Justice C.S. Karnan of the Madras High Court has been in the news ever since he was appointed judge on March 30, 2009. Justice Karnan often went public with his complaints about the judiciary.
- In November 2011, his complaint to the National Commission for Scheduled Castes (NCSC), alleging that he was being harassed and victimised by brother judges because he was a Dalit, became public and created national headlines.
- In an unprecedented act, in January 2014, Justice Karnan entered a court hall where a Division Bench was hearing a public interest litigation petition relating to names recommended for the post of judges and declared that the “selection [of names] is not fair” and that he would file an affidavit on the issue.
- In mid-2015, he accused a sitting judge of the High Court of sexually assaulting an intern in his chambers.
- In November 2015, he went on long leave, dissatisfied over the allocation of “insignificant or dummy” portfolios to him.
- In Feb 2016, he suo motu stayed an administrative order of then Madras High Court Chief Justice S.K. Kaul regarding selection of civil judges and said he would direct the NCSC to initiate proceedings against him under the SC/ST (Prevention of Atrocities) Act.
Finally the apex court intervened and stayed his interim order for undermining the authority of the Chief Justice. Additionally, the Chief Justice of India transferred him to the Calcutta High Court. However, Justice Karnan, passed a “ suo motu judicial order” ‘staying’ the Chief Justice of India’s recommendation to transfer him.
Acting on the urgent plea by the Madras High Court Registrar-General to restrain Justice Karnan from passing any suo motu orders, the apex court Bench of Justices J.S. Khehar and R. Banumathi stayed all administrative or judicial orders passed by Justice Karnan post February 12 – the date of his transfer recommendation.
Finally in March 2016, Justice Karnan got transferred to Calcutta High Court.
In Calcutta HC, he had a public spat with Justice AK Roy, who was heading their two-judge bench. Justice Karnan thorugh public letters started levelling allegations of corruption against Madras HC chief justice and other judges repeatedly. As a result, a bench of seven Supreme Court judges started contempt of court proceedings against justice Karnan and he was asked to appear in person before it and explain as to why contempt proceedings be not initiated against him.
In return, justice Karnan wrote a letter to Registrar General of the Supreme Court, contending that courts have no power to take contempt proceedings against a sitting High Court judge and the matter should either be immediately referred to the Parliament or taken up after the retirement of then Chief Justice Khehar. Additionally, Justice Karnan didnot show up at the hearing as required.
After waiting for three weeks, the seven-judge Bench, issued a bailable warrant against sitting justice Karnan to secure his presence in the Supreme Court. Justice Karnan rejected refused to accept the warrant and appear before Supreme Court. Instead, in April 2017, he passed an order directing seven judges of the Supreme Court, including Chief Justice of India J.S. Khehar, to appear before him on April 28 at 11.30 a.m. at his residence in Kolkata. Wherein the 7 judges were accused under the Scheduled Castes and Scheduled Tribes Atrocities Act.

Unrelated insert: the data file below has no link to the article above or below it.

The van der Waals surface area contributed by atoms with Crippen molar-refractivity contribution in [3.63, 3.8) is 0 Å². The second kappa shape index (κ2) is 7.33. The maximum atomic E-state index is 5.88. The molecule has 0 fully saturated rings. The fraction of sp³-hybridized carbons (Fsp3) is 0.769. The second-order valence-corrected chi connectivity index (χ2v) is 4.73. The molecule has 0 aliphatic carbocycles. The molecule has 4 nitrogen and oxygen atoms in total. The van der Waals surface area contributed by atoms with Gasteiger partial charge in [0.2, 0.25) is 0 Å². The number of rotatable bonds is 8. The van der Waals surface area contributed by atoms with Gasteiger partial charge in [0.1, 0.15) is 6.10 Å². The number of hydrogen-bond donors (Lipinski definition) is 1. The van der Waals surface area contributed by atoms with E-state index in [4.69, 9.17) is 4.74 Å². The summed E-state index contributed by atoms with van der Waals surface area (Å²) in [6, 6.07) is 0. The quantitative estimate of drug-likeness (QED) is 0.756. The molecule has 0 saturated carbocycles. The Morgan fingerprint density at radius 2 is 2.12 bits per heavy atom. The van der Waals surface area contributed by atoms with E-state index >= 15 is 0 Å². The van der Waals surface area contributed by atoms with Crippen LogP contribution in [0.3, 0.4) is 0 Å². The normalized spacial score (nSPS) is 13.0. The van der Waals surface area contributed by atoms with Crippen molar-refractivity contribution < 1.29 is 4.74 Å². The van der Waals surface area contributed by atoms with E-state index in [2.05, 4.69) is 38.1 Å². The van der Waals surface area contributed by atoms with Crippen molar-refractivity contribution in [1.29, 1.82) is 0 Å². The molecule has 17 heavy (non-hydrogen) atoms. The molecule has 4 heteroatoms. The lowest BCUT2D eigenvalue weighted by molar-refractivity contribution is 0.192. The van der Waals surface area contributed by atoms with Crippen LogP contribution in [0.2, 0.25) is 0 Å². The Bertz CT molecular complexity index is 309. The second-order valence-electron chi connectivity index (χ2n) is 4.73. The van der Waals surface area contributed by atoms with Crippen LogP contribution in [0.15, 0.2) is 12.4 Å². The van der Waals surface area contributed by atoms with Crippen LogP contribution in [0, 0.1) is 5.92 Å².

In return the seven-judge Supreme Court Bench, led by Chief Justice of India J.S. Khehar, ordered him to be medically examined by a board of doctors in Kolkata. Consequently, a team of doctors from a State-run mental hospital, accompanied by police officers, arrived at Calcutta High Court Judge C.S. Karnan’s residence in New Town here on Thursday to examine him on the instructions of the Supreme Court. Justice Karnan, however, refused to undergo a medical test and told the team that he was absolutely normal and had a stable mind.
Now, judge C.S. Karnan issued a non-bailable warrant against Chief Justice of India J.S. Khehar and six Supreme Court judges. Then on May 8, 2017, judge Karnan issued an order sentencing eight Supreme Court judges to five years of “rigorous imprisonment” and imposed a fine of ₹1,00,000 each under the Scheduled Castes and the Scheduled Tribes (Prevention of Atrocities) Act of 1989 and the amended Act of 2015.
As a consequence, on May 9, The Supreme Court held Calcutta High Court Judge C.S. Karnan guilty of contempt of court, judiciary and judicial process and sentenced him to six months imprisonment. Additionally, the court also ordered media not to publish the content of orders passed by Justice Karnan.
Insights and Analysis of the issue:
That the only punishment that the highest court could come up with against a sitting high court judge was imprisonment speaks volumes about the total absence of any disciplinary mechanism short of impeachment to deal with contumacious conduct by a member of the higher judiciary. The lesson here is that while the collegium system had been unable to stop someone of his nature entering judicial office, maintaining internal discipline in the judiciary is an equally vexing issue.
Additionally, it also conveys that in a democratic set up, processes have equal importance as results. Justice Karnan may not be wrong but the way he did it was certainly not correct. The conviction of Justice Karnan by the Supreme Court, has been done to maintain the faith of people of the country in judiciary. It is an emphatic statement that no one is above law of the land.